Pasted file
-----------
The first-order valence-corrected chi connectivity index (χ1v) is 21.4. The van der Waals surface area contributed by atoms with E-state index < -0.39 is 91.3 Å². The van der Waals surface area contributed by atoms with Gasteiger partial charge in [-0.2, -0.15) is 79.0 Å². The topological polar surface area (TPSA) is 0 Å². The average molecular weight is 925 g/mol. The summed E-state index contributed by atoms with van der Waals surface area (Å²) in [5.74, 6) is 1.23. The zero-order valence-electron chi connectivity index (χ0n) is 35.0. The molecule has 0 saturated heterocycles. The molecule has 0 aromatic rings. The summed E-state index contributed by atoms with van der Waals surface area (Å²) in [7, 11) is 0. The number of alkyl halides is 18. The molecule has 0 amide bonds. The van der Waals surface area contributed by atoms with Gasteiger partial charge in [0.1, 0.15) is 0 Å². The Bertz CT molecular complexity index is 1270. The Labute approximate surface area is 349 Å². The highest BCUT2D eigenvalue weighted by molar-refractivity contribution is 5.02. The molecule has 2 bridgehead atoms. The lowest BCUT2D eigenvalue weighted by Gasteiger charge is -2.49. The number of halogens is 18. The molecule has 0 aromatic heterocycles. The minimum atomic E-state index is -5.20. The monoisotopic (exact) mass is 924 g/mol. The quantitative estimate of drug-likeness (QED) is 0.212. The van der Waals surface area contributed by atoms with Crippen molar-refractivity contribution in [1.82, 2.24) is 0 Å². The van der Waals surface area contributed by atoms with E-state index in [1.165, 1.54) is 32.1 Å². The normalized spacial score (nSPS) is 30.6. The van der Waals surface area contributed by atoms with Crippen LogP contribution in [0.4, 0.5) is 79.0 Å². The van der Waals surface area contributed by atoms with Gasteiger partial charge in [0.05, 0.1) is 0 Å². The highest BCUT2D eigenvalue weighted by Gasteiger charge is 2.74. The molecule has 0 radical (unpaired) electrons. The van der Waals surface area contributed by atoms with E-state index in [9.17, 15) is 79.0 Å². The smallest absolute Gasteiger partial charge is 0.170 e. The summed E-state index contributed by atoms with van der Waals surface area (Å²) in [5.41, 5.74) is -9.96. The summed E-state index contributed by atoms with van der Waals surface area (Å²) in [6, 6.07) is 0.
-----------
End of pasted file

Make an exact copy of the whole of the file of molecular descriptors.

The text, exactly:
The first-order valence-corrected chi connectivity index (χ1v) is 21.4. The van der Waals surface area contributed by atoms with E-state index < -0.39 is 91.3 Å². The van der Waals surface area contributed by atoms with Gasteiger partial charge in [-0.2, -0.15) is 79.0 Å². The topological polar surface area (TPSA) is 0 Å². The average molecular weight is 925 g/mol. The summed E-state index contributed by atoms with van der Waals surface area (Å²) in [5.74, 6) is 1.23. The zero-order valence-electron chi connectivity index (χ0n) is 35.0. The molecule has 0 saturated heterocycles. The molecule has 0 aromatic rings. The summed E-state index contributed by atoms with van der Waals surface area (Å²) in [7, 11) is 0. The number of alkyl halides is 18. The molecule has 0 amide bonds. The van der Waals surface area contributed by atoms with Gasteiger partial charge in [0.1, 0.15) is 0 Å². The Bertz CT molecular complexity index is 1270. The Labute approximate surface area is 349 Å². The highest BCUT2D eigenvalue weighted by molar-refractivity contribution is 5.02. The molecule has 2 bridgehead atoms. The lowest BCUT2D eigenvalue weighted by Gasteiger charge is -2.49. The number of halogens is 18. The molecule has 0 aromatic heterocycles. The minimum atomic E-state index is -5.20. The monoisotopic (exact) mass is 924 g/mol. The quantitative estimate of drug-likeness (QED) is 0.212. The van der Waals surface area contributed by atoms with Crippen molar-refractivity contribution in [1.82, 2.24) is 0 Å². The van der Waals surface area contributed by atoms with E-state index in [1.165, 1.54) is 32.1 Å². The normalized spacial score (nSPS) is 30.6. The van der Waals surface area contributed by atoms with Crippen LogP contribution in [0.4, 0.5) is 79.0 Å². The van der Waals surface area contributed by atoms with Gasteiger partial charge in [0.05, 0.1) is 0 Å². The highest BCUT2D eigenvalue weighted by Gasteiger charge is 2.74. The molecule has 0 radical (unpaired) electrons. The van der Waals surface area contributed by atoms with E-state index in [9.17, 15) is 79.0 Å². The smallest absolute Gasteiger partial charge is 0.170 e. The summed E-state index contributed by atoms with van der Waals surface area (Å²) in [5.41, 5.74) is -9.96. The summed E-state index contributed by atoms with van der Waals surface area (Å²) in [6, 6.07) is 0.